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nent position which, at the instance of Walter Scott, he assumed as a contributor to the ‘Quarterly Review,’ for which he wrote regularly until 1839, contributing altogether ninety-five articles, mostly on publications of the day. The position was not altogether comfortable. Gifford and his successors, Sir John Taylor Coleridge and Lockhart, permitted themselves liberties with Southey's manuscripts which greatly tried his self-esteem, and his correspondence is full of complaints on the subject; but the emolument, which eventually came to be 100l. an article, was too considerable to be lightly resigned. Though a selection of his contributions was published in 1831 as ‘Essays Moral and Political,’ they did not, with one exception, conduce to his permanent literary celebrity. His style and treatment were too smooth and equable to give his articles genuine distinction. An article on Nelson, however, formed the basis of his ‘Life of Nelson’ (1813, London, 2 vols. 8vo), the peerless model of short biographies. From 1809 to 1815 he edited, and principally wrote, the ‘Edinburgh Annual Register,’ much of which afterwards passed into his ‘History of the Peninsular War.’

The alliance with Sir Walter Scott proved advantageous in other ways. Scott failed in procuring him the post of historiographer royal, but, when in 1813 the poet-laureateship was offered to himself, he generously transferred it to Southey, who on his part showed a becoming spirit by accepting it only on condition that he should be excused the drudgery of composing birthday odes. The affairs of the time afforded a sufficiency of more congenial matter. He wrote ‘Carmen Triumphale’ on the glories of 1814, ‘The Poet's Pilgrimage to Waterloo’ (1816), Princess Charlotte's epithalamium and her elegy (1817), and ten odes on public events. If not marked by any conspicuous inspiration, these performances did no discredit to the themes or to the writer. On the other hand, ‘The Vision of Judgment,’ an apotheosis of George III in English hexameters (London, 1821, 4to), an experiment worth making, should have been made by a more accomplished metrist, and upon some other subject. It was viewed by liberals as a challenge to liberal opinion, and as such incited Byron, who had long been exasperated against Southey, to pillory him in the great satiric parody which bore the same title.

Byron was not the only scoffer. The change in Southey's political and religious opinions which made the republican of 1793 a tory, the author of ‘Wat Tyler’ a poet laureate, and the independent thinker whom Coleridge had just managed to convert from deism to unitarianism a champion of the established church, inevitably exposed Southey to attack from the advocates of the opinions he had forsaken. There can be no question of Southey's perfect sincerity. The evolution of his views did not differ materially from that traceable in the cases of Wordsworth and Coleridge. But the immediate advantage to the convert was more visible and tangible, and Southey provoked retaliation by the uncharitable tone he habitually adopted in controversy with those whose sentiments had formerly been his own. Every question presented itself to him on the ethical side. But constitutionally he was a bigot; an opinion for him must be either moral or immoral; those which he did not himself share inevitably fell into the latter class, and their propagators appeared to him enemies of society. At the same time his reactionary tendencies were not unqualified. He could occasionally express liberal sentiments. Shelley testified in the Hitchener letters to his liberality in many points of religious opinion. He warmly welcomed Carlyle's ‘French Revolution.’ His articles in the ‘Quarterly Review’ on the poor law exhibit him in the light of a practical statesman who was ahead of public opinion. In a letter to Wiffen, years before the introduction of railways, he pointed out with force and precision the advantages of tramways. His prophecy that Napoleon's interference with Spain would be his ruin was a striking example of sagacious political prediction.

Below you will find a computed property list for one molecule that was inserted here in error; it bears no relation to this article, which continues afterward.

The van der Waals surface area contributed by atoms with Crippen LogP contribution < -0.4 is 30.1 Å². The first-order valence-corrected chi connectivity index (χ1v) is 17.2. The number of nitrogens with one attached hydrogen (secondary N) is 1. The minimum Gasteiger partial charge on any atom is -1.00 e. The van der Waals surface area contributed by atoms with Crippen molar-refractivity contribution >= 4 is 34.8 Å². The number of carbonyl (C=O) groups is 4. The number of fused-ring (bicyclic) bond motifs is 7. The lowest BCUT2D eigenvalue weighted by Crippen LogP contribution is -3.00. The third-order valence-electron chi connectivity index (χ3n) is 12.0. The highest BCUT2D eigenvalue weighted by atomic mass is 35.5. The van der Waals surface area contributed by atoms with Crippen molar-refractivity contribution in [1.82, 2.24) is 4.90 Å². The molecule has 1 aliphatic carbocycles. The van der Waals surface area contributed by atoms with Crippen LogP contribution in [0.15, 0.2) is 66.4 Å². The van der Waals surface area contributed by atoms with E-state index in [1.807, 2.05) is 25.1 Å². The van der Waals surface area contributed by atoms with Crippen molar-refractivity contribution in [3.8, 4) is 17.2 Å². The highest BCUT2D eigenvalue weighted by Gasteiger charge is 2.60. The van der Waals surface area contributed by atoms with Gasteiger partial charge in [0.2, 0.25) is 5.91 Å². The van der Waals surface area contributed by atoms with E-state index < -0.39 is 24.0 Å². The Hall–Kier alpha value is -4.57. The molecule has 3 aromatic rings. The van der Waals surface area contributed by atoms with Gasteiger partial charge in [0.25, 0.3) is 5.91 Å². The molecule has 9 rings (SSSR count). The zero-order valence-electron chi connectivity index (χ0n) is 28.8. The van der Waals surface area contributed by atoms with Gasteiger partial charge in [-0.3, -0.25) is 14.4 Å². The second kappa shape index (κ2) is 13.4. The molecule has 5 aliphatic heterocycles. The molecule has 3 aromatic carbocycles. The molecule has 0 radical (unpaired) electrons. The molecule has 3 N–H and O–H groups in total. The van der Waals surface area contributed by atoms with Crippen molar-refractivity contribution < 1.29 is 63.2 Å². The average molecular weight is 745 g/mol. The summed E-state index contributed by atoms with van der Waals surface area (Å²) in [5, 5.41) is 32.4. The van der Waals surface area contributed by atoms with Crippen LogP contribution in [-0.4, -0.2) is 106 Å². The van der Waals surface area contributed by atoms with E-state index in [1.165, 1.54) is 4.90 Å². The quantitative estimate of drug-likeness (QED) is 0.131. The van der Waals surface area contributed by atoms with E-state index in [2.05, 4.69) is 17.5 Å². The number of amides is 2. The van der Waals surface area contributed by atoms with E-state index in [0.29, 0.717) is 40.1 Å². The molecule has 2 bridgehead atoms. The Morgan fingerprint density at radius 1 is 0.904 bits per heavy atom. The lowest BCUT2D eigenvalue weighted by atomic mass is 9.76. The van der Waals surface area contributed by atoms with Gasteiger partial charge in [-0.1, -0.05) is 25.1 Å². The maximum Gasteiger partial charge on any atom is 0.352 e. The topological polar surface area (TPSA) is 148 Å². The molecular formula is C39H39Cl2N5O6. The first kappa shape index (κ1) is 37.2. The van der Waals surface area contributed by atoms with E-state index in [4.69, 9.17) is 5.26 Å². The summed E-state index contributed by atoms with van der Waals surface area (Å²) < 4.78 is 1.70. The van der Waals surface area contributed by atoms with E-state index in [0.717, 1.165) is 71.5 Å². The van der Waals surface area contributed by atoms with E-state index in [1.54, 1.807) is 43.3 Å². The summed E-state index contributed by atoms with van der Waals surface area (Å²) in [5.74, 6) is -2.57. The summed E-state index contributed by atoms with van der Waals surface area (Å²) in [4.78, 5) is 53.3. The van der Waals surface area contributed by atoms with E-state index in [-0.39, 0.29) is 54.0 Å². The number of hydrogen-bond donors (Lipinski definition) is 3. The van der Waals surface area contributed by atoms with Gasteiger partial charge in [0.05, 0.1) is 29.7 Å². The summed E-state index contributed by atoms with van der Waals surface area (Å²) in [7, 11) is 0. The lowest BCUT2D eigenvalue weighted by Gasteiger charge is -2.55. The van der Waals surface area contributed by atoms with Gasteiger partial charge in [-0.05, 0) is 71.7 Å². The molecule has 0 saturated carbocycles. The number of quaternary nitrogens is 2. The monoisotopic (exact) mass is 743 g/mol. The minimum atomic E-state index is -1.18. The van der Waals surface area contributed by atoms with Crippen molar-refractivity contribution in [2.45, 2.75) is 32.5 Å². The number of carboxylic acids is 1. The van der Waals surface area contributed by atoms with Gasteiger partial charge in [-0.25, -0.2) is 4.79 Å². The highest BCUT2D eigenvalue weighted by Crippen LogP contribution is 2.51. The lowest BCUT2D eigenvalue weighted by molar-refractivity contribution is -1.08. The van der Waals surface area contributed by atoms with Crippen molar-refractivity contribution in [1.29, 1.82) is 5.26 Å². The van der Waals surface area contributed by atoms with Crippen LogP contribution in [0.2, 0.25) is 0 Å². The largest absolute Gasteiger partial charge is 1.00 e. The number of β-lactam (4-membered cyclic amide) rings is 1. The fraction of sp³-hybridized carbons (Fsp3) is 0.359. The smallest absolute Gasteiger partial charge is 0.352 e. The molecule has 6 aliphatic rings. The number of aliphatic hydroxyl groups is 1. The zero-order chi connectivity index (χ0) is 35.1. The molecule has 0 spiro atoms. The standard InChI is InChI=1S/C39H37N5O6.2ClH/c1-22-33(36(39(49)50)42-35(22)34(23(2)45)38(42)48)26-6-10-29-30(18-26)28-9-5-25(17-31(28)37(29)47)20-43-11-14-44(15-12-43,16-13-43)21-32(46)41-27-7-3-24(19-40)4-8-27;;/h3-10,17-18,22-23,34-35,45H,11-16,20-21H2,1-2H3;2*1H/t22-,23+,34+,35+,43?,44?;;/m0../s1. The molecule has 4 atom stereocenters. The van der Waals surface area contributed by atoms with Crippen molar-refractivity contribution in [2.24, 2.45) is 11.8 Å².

In 1817 the revolution that Southey's opinions underwent was brought conspicuously to public notice by the piratical issue of his early drama, ‘Wat Tyler,’ which he had indeed contemplated publishing in 1794, but which had long passed from his hands and his mind. He failed in obtaining an injunction from chancery to stop the publication, but it is scarcely possible to believe with him that sixty thousand copies were sold. A derisive allusion to the circumstance in the House of Commons by William Smith (1756–1835) [q. v.], M.P. for Norwich, produced a letter from Southey to that gentleman, which was intended to have been annihilating, but was not even pungent. He declares that he would not have noticed the matter at all but for the concern it occasioned his wife; and his mind was still under the shadow of the greatest sorrow of his life, the death in the preceding year (17 April 1816) of his eldest and most gifted son, Herbert. Another grief of the same nature befell him by the death of a daughter in 1826.

Apart from such incidents, the history of